OxyFile #113

TI:  How Far Does Ozone Penetrate Into the Pulmonary Air/Tissue 
     Boundary Before it Reacts?

DT:  September 10, 1991

AU:  William A. Pryor, Biodynamics Institute, Louisiana State 
     University, Baton Rouge, LA 70803-1800, USA

SO:  Free Radical Biology $ Medicine, Vol. 12,pp 83-88, 1992

AB:  A simple method is suggested for calculating the time it 
     takes ozone to traverse a biological region, such as a 
     bilayer or a cell, and comparing this time to the half-life 
     of ozone within that region.  For a bilayer the calculations 
     suggest that most of the ozone reacts within a bilayer, but 
     a fraction may exit unreacted.  For the lung lining fluid 
     layer (LLFL), the calculations show that ozone cannot cross 
     this layer without reacting where the LLFL is thicker than 
     about 0.1 um.  However, since the LLFL varies from 20 to 0.1 
     um in thickness with patchy areas in the lower airways that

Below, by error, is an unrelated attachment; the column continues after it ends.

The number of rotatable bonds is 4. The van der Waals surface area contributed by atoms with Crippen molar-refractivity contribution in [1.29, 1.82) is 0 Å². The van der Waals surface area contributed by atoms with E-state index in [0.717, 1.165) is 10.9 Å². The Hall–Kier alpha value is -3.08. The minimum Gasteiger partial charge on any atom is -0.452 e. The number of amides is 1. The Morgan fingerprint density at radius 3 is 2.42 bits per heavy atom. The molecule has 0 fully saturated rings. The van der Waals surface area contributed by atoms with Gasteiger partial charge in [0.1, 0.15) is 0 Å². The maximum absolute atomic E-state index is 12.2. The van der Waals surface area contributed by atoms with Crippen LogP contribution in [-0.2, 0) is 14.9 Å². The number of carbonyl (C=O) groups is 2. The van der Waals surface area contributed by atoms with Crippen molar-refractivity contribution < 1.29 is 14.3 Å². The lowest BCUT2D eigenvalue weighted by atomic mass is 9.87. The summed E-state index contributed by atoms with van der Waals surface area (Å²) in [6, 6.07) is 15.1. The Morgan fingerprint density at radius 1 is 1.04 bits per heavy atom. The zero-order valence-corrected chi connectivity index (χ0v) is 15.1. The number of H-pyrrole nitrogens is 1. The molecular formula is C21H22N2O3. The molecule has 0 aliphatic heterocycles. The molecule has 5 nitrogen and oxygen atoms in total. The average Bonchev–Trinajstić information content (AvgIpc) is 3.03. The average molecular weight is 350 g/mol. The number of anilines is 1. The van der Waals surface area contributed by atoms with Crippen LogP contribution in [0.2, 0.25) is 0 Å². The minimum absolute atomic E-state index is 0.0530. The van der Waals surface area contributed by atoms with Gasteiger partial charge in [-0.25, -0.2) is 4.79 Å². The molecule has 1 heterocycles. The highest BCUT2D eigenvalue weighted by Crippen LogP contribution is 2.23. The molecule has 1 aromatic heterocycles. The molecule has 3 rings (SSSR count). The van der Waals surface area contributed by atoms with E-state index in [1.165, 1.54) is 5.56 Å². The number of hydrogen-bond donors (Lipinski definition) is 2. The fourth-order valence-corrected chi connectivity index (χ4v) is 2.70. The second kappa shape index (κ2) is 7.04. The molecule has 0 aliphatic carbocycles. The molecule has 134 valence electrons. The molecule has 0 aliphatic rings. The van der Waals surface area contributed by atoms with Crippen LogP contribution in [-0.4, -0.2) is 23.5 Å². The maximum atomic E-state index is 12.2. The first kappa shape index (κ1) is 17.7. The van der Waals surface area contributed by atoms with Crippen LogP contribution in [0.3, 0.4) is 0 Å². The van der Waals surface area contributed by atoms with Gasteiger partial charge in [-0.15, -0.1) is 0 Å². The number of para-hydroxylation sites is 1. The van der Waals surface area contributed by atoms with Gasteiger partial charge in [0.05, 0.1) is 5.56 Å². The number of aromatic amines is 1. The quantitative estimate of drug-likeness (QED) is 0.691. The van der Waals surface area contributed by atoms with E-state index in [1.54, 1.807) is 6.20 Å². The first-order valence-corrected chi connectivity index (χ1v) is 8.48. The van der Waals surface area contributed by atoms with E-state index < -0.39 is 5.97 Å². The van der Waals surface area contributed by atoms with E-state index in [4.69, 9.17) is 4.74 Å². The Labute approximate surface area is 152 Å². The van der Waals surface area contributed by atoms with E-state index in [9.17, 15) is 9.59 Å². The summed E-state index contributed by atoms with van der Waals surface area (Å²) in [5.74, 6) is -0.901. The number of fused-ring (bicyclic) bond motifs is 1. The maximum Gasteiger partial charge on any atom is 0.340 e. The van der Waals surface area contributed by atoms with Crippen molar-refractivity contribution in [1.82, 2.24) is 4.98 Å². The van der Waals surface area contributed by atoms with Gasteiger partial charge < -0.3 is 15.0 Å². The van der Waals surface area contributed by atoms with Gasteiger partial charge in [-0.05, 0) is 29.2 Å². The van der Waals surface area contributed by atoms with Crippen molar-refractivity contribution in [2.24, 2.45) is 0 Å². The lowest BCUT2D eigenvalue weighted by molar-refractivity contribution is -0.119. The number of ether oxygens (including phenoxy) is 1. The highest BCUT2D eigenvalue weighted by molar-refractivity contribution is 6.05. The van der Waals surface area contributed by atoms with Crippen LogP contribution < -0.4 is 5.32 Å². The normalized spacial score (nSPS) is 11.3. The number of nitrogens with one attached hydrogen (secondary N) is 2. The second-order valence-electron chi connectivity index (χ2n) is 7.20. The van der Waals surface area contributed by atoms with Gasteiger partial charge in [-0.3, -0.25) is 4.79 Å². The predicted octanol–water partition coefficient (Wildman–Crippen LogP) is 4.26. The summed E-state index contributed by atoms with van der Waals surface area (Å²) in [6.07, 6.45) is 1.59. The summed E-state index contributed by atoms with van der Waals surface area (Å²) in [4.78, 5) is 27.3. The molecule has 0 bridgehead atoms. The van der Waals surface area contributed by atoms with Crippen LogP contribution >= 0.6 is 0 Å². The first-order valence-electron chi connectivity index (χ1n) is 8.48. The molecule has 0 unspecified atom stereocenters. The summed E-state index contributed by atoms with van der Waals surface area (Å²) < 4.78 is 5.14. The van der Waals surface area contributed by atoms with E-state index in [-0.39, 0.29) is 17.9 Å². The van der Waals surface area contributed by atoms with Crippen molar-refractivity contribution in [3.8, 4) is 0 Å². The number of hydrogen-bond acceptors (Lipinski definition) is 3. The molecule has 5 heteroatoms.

are virtually uncovered, some ozone could reach underlying 
     cells, particularly in the lower airways.  For cells (such 
     as alveolar type 1 epithelial cells), the calculations show 
     that ozone reacts within the cell too rapidly to pass 
     through and exit unreacted from the other side.

     These calculations have implication for ozone toxicity.  In 
     vivo, the toxicity of ozone is suggested to result from the 
     effects of a cascade of products that are produced in the 
     reactions of ozone with primary target molecules that lie 
     close to the air/tissue boundary.  These products, which 
     have a lower reactivity and longer lifetime than ozone 
     itself, can transmit the effects of ozone beyond the 
     air/tissue interface.  The variation in thickness of the 
     LLFL may modulate the species causing damage to the cells 
     below it.  In the lower airways, where the LLFL is thin and 
     patchy, more cellular damage may be caused by ozone itself; 
     in the upper airways where the LLFL is thicker, secondary 
     products (such as aldehydes and hydrogen peroxide) may cause 
     most of the damage.  In vitro studies must be designed in an 
     attempt to model the lung physiology.  For example, if cells 
     in culture are studied, and if the cells are exposed to 
     ozone while under a supporting medium solution that contains 
     ozone-reactive substances, then the cells may be damaged by 
     products that are formed in the reactions of ozone with the 
     cell medium rather than by ozone itself.